Lesson 2.2 Clauses and Subjects: Subject-Auxiliary Inversion (SAI)

downloadable subjects and SAI worksheet

 

In Lesson 2.1, we saw one test (tag questions) for identifying the subject of a clause. Being able to easily pick out the subjects of our sentences will help ensure

  • that each sentence has a subject

  • that the subject “agrees with” the verb

  • that each independent clause has only one main subject

 

We make use of subjects all of the time in our speech, and have no problem doing so. Here’s some cool evidence for that knowledge.

 

When a speaker of English turns a statement into a question, the subject changes places with the auxiliary (or helping) verb.

 

These auxiliary verbs include forms of have and be, as well as the modal verbs: can, could, shall, should, will, would, may, might, and must.

 

            The chicken will eat the corn.         becomes           Will the chicken eat the corn?

                                                                     ­

The portion of the sentence that the auxiliary verb inverts with or moves around will always be the subject, no matter how long or how short it is.

 

            Mo is eating carrots.            becomes            Is Mo eating carrots?

 

The kid with a gigantic hat can’t see his friend.      becomes         Can the kid with the gigantic hat see his friend?

 

Activity: Turn the following sentences into questions by using SAI. Underline the subject that is revealed when you do this.

 

The kids should take their lunches on the fieldtrip.

The teacher visiting from Chicago will be our substitute next week.

The test on factors could be next week.

The man who talked with us on the bus about safety could also visit the classrooms.

 

[Teacher Notes:  Subject Auxiliary Inversion (SAI) will always pick out the subject of an independent clause, not a subordinate (also called dependent) clause, so it will distinguish these from each other. Distinguishing subordinate clauses from independent clauses is an important aspect of learning not to write in fragments, since one of the most common types of stigmatized fragments in writing is a subordinate clause. Consider, for example, the following complex sentence.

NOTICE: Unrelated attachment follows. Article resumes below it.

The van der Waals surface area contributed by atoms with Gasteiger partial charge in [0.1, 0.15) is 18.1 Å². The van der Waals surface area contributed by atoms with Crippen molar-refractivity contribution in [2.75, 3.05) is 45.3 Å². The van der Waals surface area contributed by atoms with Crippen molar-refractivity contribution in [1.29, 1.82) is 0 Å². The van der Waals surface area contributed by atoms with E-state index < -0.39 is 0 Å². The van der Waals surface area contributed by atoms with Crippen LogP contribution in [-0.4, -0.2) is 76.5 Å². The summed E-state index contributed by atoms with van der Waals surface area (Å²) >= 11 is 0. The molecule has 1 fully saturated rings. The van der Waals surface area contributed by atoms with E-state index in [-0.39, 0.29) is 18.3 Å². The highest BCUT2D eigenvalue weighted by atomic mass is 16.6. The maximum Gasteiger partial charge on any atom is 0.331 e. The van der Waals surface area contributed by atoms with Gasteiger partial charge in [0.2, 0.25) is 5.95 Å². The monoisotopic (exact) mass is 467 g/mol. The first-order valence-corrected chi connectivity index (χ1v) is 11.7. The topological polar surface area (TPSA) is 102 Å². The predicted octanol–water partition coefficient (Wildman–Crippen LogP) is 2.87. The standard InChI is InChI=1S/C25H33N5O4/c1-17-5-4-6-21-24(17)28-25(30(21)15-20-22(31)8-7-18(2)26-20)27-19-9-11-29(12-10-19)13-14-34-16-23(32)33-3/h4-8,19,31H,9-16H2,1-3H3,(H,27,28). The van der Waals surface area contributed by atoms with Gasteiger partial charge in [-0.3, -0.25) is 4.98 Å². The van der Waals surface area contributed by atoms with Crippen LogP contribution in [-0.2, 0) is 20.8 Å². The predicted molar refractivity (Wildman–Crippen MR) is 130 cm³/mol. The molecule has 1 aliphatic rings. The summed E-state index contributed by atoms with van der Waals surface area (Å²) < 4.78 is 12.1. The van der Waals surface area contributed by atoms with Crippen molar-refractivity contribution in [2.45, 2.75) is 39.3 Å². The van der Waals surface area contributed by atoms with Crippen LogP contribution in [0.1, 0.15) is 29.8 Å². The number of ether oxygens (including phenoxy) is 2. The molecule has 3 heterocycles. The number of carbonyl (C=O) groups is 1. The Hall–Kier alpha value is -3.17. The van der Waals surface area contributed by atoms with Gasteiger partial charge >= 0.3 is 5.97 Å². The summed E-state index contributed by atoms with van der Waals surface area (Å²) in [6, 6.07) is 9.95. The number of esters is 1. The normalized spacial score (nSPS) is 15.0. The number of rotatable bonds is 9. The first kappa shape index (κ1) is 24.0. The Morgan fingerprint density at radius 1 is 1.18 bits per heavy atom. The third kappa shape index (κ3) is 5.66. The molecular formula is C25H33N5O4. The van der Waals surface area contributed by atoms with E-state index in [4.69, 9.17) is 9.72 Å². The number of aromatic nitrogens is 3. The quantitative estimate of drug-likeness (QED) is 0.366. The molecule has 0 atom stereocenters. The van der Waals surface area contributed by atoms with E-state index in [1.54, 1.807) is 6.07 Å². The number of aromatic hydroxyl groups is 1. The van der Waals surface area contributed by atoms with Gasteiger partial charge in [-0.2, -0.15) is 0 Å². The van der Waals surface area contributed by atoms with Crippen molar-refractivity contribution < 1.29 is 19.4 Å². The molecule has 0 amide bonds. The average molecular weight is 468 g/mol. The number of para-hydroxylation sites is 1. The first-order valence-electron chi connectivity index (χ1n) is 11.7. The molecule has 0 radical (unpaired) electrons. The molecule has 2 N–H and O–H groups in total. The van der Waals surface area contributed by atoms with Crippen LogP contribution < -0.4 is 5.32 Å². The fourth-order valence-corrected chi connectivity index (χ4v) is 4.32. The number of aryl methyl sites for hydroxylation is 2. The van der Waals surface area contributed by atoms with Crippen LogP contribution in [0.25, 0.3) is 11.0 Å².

The monkey can see that the banana is ripening.

 

This sentence contains two clauses: the independent clause and the subordinate clause, that the banana is ripe, contained within it. Apply SAI, and you get

 

            Can the monkey __ see that the banana is ripening?

 

Employing SAI picks out the independent clause subject, the monkey. Even though the banana is also a subject (of the subordinate clause), SAI will not work with that subject since the banana is not the subject of the independent clause.

 

            *The monkey can see that is the banana __ ripening?         

 

SAI is, therefore, a useful test to determine whether a sentence has the subject that is required in most forms of formal writing. When SAI is attempted with a sentence without an independent clause subject, the result is ungrammatical.

 

            Because he does not like it.       becomes    *Because does he not like it?

 

SAI fails here since because introduces a subordinate clause and there is no independent clause subject. Similarly for other kinds of fragments, SAI will not work since there is no subject.

 

            At the skateboard store.    becomes    ??           

 

There is no auxiliary verb and there is no way to turn this into a question.]

 

key words: subjects, auxiliary verbs, fragments, run-ons, clause types, complex sentences

 

CCSS.ELA-Literacy.L.3.1i Produce simple, compound, and complex sentences. 

CCSS.ELA-Literacy.L.4.1c Use modal auxiliaries (e.g., can, may, must) to convey various conditions. 

CCSS.ELA-Literacy.L.4.3c Differentiate between contexts that call for formal English (e.g., presenting ideas) and situations where informal discourse is appropriate (e.g., small-group discussion). 

 

Here is this lesson as a pdf.